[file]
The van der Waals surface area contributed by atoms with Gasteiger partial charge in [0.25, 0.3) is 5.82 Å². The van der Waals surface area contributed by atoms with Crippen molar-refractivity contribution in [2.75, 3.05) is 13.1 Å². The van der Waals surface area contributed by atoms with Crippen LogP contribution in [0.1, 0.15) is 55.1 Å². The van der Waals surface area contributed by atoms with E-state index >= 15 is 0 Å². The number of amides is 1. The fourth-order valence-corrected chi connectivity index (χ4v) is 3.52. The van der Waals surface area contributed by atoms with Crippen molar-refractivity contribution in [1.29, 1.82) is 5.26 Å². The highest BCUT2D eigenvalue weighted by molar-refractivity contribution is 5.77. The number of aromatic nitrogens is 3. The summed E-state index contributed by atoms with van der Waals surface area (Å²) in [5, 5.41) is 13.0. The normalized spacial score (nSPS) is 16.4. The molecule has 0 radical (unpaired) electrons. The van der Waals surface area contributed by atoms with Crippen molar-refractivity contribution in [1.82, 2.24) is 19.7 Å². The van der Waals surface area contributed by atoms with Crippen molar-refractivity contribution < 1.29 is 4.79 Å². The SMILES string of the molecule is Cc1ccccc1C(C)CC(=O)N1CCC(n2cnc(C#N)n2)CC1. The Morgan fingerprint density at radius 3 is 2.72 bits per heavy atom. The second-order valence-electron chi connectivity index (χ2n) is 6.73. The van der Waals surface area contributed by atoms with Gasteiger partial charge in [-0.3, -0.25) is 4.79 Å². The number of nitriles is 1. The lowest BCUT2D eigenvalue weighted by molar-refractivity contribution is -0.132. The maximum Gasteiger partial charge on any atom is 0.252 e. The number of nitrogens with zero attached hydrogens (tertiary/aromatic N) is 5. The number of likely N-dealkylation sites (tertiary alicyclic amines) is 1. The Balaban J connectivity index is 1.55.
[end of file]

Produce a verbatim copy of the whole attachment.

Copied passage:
The van der Waals surface area contributed by atoms with Gasteiger partial charge in [0.25, 0.3) is 5.82 Å². The van der Waals surface area contributed by atoms with Crippen molar-refractivity contribution in [2.75, 3.05) is 13.1 Å². The van der Waals surface area contributed by atoms with Crippen LogP contribution in [0.1, 0.15) is 55.1 Å². The van der Waals surface area contributed by atoms with E-state index >= 15 is 0 Å². The number of amides is 1. The fourth-order valence-corrected chi connectivity index (χ4v) is 3.52. The van der Waals surface area contributed by atoms with Crippen molar-refractivity contribution in [1.29, 1.82) is 5.26 Å². The highest BCUT2D eigenvalue weighted by molar-refractivity contribution is 5.77. The number of aromatic nitrogens is 3. The summed E-state index contributed by atoms with van der Waals surface area (Å²) in [5, 5.41) is 13.0. The normalized spacial score (nSPS) is 16.4. The molecule has 0 radical (unpaired) electrons. The van der Waals surface area contributed by atoms with Crippen molar-refractivity contribution in [1.82, 2.24) is 19.7 Å². The van der Waals surface area contributed by atoms with Crippen molar-refractivity contribution < 1.29 is 4.79 Å². The SMILES string of the molecule is Cc1ccccc1C(C)CC(=O)N1CCC(n2cnc(C#N)n2)CC1. The Morgan fingerprint density at radius 3 is 2.72 bits per heavy atom. The second-order valence-electron chi connectivity index (χ2n) is 6.73. The van der Waals surface area contributed by atoms with Gasteiger partial charge in [-0.3, -0.25) is 4.79 Å². The number of nitriles is 1. The lowest BCUT2D eigenvalue weighted by molar-refractivity contribution is -0.132. The maximum Gasteiger partial charge on any atom is 0.252 e. The number of nitrogens with zero attached hydrogens (tertiary/aromatic N) is 5. The number of likely N-dealkylation sites (tertiary alicyclic amines) is 1. The Balaban J connectivity index is 1.55.